Add Amy Laaker to the long list of capable women directors who do so much to make theater here strong and diverse. She brought The Boys Next Door back to the John Beasley Theater and created a warmhearted evening with four men who completely disappear into their roles as mentally handicapped residents of a group home.

Aided by their supervisor so ably played by Brent Spencer, their lives unfold in brief fragments.

The short scenes may obscure the story-telling arc for a time, but each little episode is both appealing and revealing, allowing the audience to get to know these men while wondering where it’s all headed.

Mark Feller as Arnold—“I’m a very nervous person”—and Andre McGraw, whose Lucien begins almost every confused utterance with “I be” this or “I be” that, return from the 2006 staging. They’re joined by Kendall Gray as Norman, who works in a donut shop and eats way too many of its cast-offs, and Josh Brady, who’s so convincing as Barry, a young schizophrenic, that you still worry about him after the curtain call.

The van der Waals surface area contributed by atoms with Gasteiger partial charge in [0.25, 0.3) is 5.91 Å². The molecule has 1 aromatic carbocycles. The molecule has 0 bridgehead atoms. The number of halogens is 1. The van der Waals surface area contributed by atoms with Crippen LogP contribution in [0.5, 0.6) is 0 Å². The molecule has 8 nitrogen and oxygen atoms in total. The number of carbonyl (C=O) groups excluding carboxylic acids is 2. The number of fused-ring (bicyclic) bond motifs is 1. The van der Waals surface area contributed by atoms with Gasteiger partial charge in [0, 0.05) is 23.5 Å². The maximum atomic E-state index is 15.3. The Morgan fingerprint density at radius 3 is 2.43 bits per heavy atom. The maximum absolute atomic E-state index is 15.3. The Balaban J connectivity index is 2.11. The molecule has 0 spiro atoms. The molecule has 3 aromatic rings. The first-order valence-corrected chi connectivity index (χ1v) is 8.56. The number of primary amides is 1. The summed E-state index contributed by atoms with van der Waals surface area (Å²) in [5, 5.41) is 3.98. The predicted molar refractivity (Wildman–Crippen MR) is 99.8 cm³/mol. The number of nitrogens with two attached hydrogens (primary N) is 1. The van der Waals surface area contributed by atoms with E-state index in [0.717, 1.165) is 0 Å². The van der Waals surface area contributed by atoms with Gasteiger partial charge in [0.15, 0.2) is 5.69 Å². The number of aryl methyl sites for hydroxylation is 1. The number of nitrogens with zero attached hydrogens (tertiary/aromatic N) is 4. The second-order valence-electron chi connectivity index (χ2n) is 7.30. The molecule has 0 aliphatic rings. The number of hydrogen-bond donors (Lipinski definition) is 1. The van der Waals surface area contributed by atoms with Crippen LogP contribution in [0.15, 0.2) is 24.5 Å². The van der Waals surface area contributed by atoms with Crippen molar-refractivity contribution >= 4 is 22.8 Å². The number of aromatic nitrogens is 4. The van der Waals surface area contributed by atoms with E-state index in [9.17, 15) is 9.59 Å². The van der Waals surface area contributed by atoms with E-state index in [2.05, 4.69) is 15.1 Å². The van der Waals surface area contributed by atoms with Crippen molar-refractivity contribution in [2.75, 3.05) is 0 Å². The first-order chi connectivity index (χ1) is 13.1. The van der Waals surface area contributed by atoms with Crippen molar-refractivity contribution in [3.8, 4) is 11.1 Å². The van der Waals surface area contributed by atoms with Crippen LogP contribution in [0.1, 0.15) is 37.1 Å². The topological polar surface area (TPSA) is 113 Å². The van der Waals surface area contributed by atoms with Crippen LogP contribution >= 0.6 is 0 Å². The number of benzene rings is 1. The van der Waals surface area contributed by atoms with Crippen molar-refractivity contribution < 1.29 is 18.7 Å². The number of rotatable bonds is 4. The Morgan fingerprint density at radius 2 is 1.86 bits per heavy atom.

Brady does something even more amazing off stage. He travels all the way from Kansas City for the role.

Creighton prof Spencer and “the boys” are backed effectively by another quintet in supporting roles, most vividly by Tom Steffes as Barry’s dad, whose long-awaited visit traumatizes his son. Similar climactic events occur in the others’ lives: Norman’s girl friend Sheila (Patricia West) visits his “pad,” Lucien makes a much-feared appearance before a committee that threatened to send him out on his own, and Arnold, always frustrated about his job at a movie theater, packed a suitcase and set off for Russia.

All four gave their characters physical interest, through posture and gesture, as well as verbal style. As is often the case at the LaFern Williams Center south on Q Street, their performances deserved a larger opening night crowd. The play runs through May 27.

It’s joined next week by two musicals featured in this week’s Reader, and Over the Tavern at the Bellevue Little Theatre. It’s a poignant family comedy focused on Rudy, a Catholic school boy whose father runs the saloon beneath their living quarters.

Brock McCullough plays Rudy and the remarkable Ruth Rath plays the teaching nun who poses problems for the lad. Doug Marr directs the play which runs through May 27 on Mission Street in Bellevue’s Olde Towne.

Cold Cream looks at theater in the metro area. Email information to

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